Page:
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Dulness is the goddess who presides over Alexander Pope's The Dunciad. She is the daughter of Nox and Chaos, and her mission is to convert all the world to stupidity. Her triumph is part of the translatio stultitia (the inverse of the translatio studii). As "enlightenment" moves ever westward, darkness follows behind. In Pope's poem, she already has control of all political writing and seeks to extend her reign to drama. Hence, she chooses as a champion Lewis Theobald (Dunciad A) and Colley Cibber (Dunciad B).

Pope presents her power as inexorable and irresistible, and in Book IV of the Dunciad B he asks only that she pause a moment to let him write his poem before she takes "the singer and the song" into her oblivion. She is not motivated by any particular malice, and she even shows mercy at one point, if being reduced to insensibility is mercy, for, when a deflowered nun comes before her, she drops her cloak of shamelessness over the ruined woman. Instead, she has an essential antipathy toward learning and independent thinking, and, for Pope, loss of the ability to discern, to think, and to appreciate is a living death and the license of all evil.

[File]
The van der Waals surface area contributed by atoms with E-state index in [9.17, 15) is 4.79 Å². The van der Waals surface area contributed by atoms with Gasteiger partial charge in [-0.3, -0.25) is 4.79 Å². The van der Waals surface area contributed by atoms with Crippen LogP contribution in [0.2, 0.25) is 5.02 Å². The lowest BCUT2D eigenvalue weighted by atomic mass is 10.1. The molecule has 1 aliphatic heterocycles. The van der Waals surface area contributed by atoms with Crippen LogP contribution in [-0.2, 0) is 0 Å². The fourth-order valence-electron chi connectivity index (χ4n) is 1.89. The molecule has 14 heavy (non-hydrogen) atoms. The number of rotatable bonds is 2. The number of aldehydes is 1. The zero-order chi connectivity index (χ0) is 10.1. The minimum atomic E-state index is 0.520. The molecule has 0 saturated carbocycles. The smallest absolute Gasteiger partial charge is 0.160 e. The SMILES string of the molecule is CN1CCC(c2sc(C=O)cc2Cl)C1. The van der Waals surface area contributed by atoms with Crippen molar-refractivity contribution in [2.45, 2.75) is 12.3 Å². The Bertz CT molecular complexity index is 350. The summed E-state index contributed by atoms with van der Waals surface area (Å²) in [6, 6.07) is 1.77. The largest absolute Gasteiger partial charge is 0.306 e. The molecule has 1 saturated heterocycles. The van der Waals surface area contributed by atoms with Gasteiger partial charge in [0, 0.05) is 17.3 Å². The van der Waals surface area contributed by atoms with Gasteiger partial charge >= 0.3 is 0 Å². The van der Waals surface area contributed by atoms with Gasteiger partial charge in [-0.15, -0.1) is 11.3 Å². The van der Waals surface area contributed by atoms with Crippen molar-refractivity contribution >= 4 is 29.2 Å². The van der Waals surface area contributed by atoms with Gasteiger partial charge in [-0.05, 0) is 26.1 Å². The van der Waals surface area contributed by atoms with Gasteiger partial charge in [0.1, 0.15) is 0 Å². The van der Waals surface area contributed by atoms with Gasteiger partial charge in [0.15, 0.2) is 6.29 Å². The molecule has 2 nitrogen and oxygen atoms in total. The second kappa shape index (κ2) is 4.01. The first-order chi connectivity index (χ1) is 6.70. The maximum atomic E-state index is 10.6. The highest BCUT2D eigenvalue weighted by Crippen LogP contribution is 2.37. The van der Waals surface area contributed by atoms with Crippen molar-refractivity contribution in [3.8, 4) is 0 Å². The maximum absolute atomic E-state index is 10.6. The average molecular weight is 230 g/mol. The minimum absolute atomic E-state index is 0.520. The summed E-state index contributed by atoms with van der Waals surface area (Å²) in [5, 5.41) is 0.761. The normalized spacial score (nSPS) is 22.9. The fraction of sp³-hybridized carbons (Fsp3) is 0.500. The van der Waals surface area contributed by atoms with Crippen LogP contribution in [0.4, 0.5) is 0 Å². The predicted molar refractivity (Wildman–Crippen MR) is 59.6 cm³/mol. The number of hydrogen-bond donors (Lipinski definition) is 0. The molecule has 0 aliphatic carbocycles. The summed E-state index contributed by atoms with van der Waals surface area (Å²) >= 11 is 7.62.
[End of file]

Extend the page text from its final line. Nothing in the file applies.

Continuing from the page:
For Pope, who was himself a Roman Catholic, the papacy's doctrine of infallibility, absolute monarchy, foreign language opera, flattery, the replacement of sound architecture for politically well placed hacks, the redesign of good (classically ordered) buildings, the money grubbing of what would now be called tabloid press are all signs of the triumph of Dulness over reason and light. Each of these things represents choosing the less thoughtful over the more rational choice, each requires credulity and acceptance over curiosity and independence, and therefore Pope blames, at least as much as any agent of Dulness, an indifferent and uneducated public.

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